What purpose do the small small diameter junctional fibers of the AV node serve in contraction of the heart?
- b/c of their small diameter, they DELAY the transfer of electrical signals from the atria → ventricles
- this ensures complete atrial depolarization before the ventricles may be depolarization
- aka ensures atrial SYSTOLE occurs before ventricular systole does → topping off the ventricles & maximizing cardiac output
AV (atrioventricular) Node
- located in the atrial septum (junction)
- contains small diameter junctional fibers through which an action potential must pass from the SA node to be further propagated from the atria through the rest of the heart
- the slow conduction velocity at the atrial junction where the AV node is causes an important delay (PR interval) between atrial & ventricular depolarization
AP Durations in Different Myocardium Regions
- AV node has slowest conduction velocity
- bundle branches have the longest phase 2
What is the order of repolarization in the heart after blood has been pumped from the ventricles?
- base → apex → septum → His Bundle → AV node
- (Purkinje Fibers → RBB & LBB)
- essentially the REVERSE of depolarization
Which of the three cells is activated?
- the leftmost positive on the inside one
- other ones are inactive b/c they're at a negative resting potential
- AP will spread via gap junctions between myocardial cells
- when one part of the tissue is activated (has an AP moving through it causing a positive Em) juxtaposed with an inactive (negative Em) portion of the tissue
- can measure the dipole using a voltmeter
Lecture 14 - Electrocardiography
- meter & 2 electrodes
- one is the plus/positive (measuring) electrode & the other is the negative (null) electrode; is set to 0
- when the 2 electrodes are put on something that has an electrical difference, will be able to read the amplitude of that electrical difference in volts
- depending on which end the + electrode is on, the polarity of the system can also be determined
- when both electrodes see the same charge (eg. 0) the signal reads as 0
- the positive end of the dipole is indicated by the vector arrow
- the negative end of the dipole is indicated by the tail
- the depolarized portion constitutes the negative side, & the yet-to be depolarized portion constitutes the positive side of the dipole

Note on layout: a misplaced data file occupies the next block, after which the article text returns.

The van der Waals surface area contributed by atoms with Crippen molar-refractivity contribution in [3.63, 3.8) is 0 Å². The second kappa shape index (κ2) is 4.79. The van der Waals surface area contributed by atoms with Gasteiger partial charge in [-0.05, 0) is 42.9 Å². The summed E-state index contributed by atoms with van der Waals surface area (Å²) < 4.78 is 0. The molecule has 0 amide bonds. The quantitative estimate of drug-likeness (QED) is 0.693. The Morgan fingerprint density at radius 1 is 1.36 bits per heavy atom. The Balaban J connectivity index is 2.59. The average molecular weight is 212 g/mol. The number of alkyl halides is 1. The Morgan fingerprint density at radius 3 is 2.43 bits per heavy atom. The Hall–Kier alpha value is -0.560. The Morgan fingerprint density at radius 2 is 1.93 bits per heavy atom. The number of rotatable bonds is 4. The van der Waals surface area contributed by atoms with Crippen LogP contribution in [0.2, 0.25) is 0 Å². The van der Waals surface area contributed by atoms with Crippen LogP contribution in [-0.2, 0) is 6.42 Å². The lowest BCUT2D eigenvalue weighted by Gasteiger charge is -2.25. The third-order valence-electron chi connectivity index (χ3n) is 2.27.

A wave of depolarization moving away from the negative electrode toward the positive electrode is recorded as what type of voltage?
- a positive voltage
- a depolarization toward the - electrode results in a downward signal
A wave of repolarization moving away from the positive electrode toward the negative electrode is recorded as what type of voltage?
- a positive voltage
- a repolarization toward the + electrode results in a downward signal
Mean Vector of Atrial Depolarization
- equals the sum of the individual vectors that originate in the SA node - has to do with the location of the SA node
- depolarization begins in the SA node located in the right atrium
- the wave of depolarization emerges from cells of the SA node & moves through atrial myocardium generating the P WAVE of an EKG
When does atrial repolarization take place?
- during ventricular DEpolarization & is obscured by the QRS complex
- there is normally no direct connection between the atrial & ventricular myocardium b/c the fibrous tissue of the AV groove serves as a barrier to conduction
- normally depolarization only travels through the AV node & His bundle → ventricles
Where is conduction fast, along the left bundle branch or along the right bundle branch?
- conduction into & along the left bundle branch is normally faster than in the right bundle branch
- means the 1st portion of the ventricles to be depolarized is the left ventricular side of the septum just under the endocardium
- P wave: atrial depolarization
- QRS: ventricular depolarization
- T wave: ventricular repolarization
What happens when a dipole is oriented perpendicularly to the angle of the voltmeter electrodes?
- the voltmeter reads 0 Volts
What happens when a dipole is rotated so that its axis is parallel to the axis of the voltmeter electrodes?
- the maximum possible voltage is measured
In any position, what happens when the magnitude of a dipole is decreased?
- there is a proportional decrease in measured voltage
Measuring Myocardial Dipoles
- at rest myocardial cells have a negative charge inside & a positive charge outside
- as cells depolarize, the depolarized segments become - outside & + inside
- depolarized segments are adjacent to segments that've not yet depolarized & so still bear a + charge outside/ - inside
- it is this situation that creates a series of dipoles w/in EXTRAcellular fluid of a depolarizing tissue at an instant in time
- basically direction/arrow of dipole is in reference to outside the cell
Why aren't intracellular dipoles measured?
dipoles are also set up in the intracellular fluid, but because of the high resistance of the cell membranes they cannot be measured by electrodes in the extracellular fluid or on the surface of the body
In which order to cells repolarize?
- the last cells to be depolarized are the 1st to repolarize
- this means that the + end & - end of the dipole (and the orientation of the vector arrow) are in the same direction as they were during depolarization EVEN THOUGH a very different process is occurring
Atrial Depolarization (P) Vector
• atrial depolarization originates in the SA node & spreads from R → L & inferiorly over both atria
• head of the arrow points toward the + end of the dipole where the atrial muscle has not yet depolarized (+ outside, - inside)
• - end of the dipole is at the tail of the arrow where depolarization has already occurred (- outside, + inside)
• point A is + relative to point B & → causing an upward (“positive”) deflection of the EKG; P wave